Madam Speaker, I am very pleased to talk about housing today since my riding, which is quite rural, has had critical housing needs for years.
In a number of communities, no social housing has been built since the end of the 1980s. Absolutely nothing has changed. Most of the existing housing is dwellings for people 55 and older, single people or older couples. In most small towns, the only affordable housing available is for seniors. There is nothing for families.
There are urban centres in the various RCMs of my riding that have benefited from some projects, but when I talk to mayors of those municipalities, they tell me that it is extremely difficult to get such projects off the ground because of all the requirements that need to be met. They tell me that sometimes it is so discouraging that they just feel like giving up.
Often the administrative requirements for social housing projects are exactly the same in rural areas regardless of the size of the projects. Whether we are talking about 200 dwellings in downtown Montreal or four dwellings in a small town like La Reine, Dupuy, or Saint Vital, the same requirements need to be met. Moreover, it often takes at least 24 dwellings to be entitled to funding. A municipality with a population of 300 would need to build 24 social housing units, which costs a few million dollars, just to be eligible for funding, when that does not in any way correspond to the municipality's needs or reality.
As long as we are going to keep the same requirements for everyone and not take into account Canada's demographic diversity, we are necessarily depriving several rural communities from funding for social housing. They are, however, the ones who need social housing the most since quite often they do not qualify for funding.
Furthermore, administrative requirements often push up the cost of a project, since the administrative fees to develop specifications, for example, are the same whether the project is to build four housing units or 24. When the cost has to be spread over just four units, the project can become very costly, because administrative requirements do not vary based on the project scope.
In addition, when the time comes to put together a project, it costs a lot of money to compile all the specifications and expert opinions needed to meet the standards, and that is without even knowing whether the funding will be granted. This represents a higher financial risk for municipalities. When a municipality spends $100,000 of its $800,000 budget, which is supposed to cover all municipal services, on a project that it cannot even be certain will be completed successfully, it is taking a massive financial risk. Large municipalities, in contrast, have multiple pending projects that they can put into a drawer, and when programs are announced, all they have to do is open the drawer and pick out the ones they want to submit. Everything has already been done.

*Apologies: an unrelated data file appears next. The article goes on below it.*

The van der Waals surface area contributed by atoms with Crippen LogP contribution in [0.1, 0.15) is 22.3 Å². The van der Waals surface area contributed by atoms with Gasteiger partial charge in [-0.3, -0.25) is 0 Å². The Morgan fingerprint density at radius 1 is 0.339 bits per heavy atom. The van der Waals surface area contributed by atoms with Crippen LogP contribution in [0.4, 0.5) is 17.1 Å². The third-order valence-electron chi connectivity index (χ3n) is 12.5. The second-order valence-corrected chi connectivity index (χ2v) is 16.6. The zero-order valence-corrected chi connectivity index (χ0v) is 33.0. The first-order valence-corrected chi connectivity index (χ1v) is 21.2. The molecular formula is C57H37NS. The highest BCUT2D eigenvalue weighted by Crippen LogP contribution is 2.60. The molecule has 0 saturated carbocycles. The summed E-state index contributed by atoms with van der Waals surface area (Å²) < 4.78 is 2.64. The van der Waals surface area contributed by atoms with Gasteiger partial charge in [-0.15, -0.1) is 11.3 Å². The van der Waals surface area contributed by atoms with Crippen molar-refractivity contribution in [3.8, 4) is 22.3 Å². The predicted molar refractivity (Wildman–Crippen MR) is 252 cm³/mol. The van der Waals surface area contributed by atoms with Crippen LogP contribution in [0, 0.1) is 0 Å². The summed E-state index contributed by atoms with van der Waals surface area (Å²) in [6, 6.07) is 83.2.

Moreover, let us not forget that small communities do not have the same municipal resources as big cities. Cities have an engineering department, architects, urban planners and other professionals already working for them. In contrast, small municipalities have a town manager, a municipal secretary who rarely works full time, a municipal inspector and a day labourer to do all the snow clearing, lawn mowing and other maintenance. That is basically the entire team they have at their disposal.
Therefore, when the time comes to put together a social housing project and commission all these specifications, they have no choice but to turn to the private sector for their architect's drawings and engineering studies. This is extremely costly for them. They have no in-house resources to rely on.
It is important to understand what a challenge that is. At some point, the government will have to come up with a way to set requirements and manage projects at the administrative level in a way that takes into account the scope of the projects and the size of small municipalities.
In order to prevent big cities from always getting all the projects, it is important for a portion of the funding to be reserved for projects in municipalities with a population of less than 3,000. There must be funding set aside so that all of the money does not get taken by others. Otherwise, nothing will get built.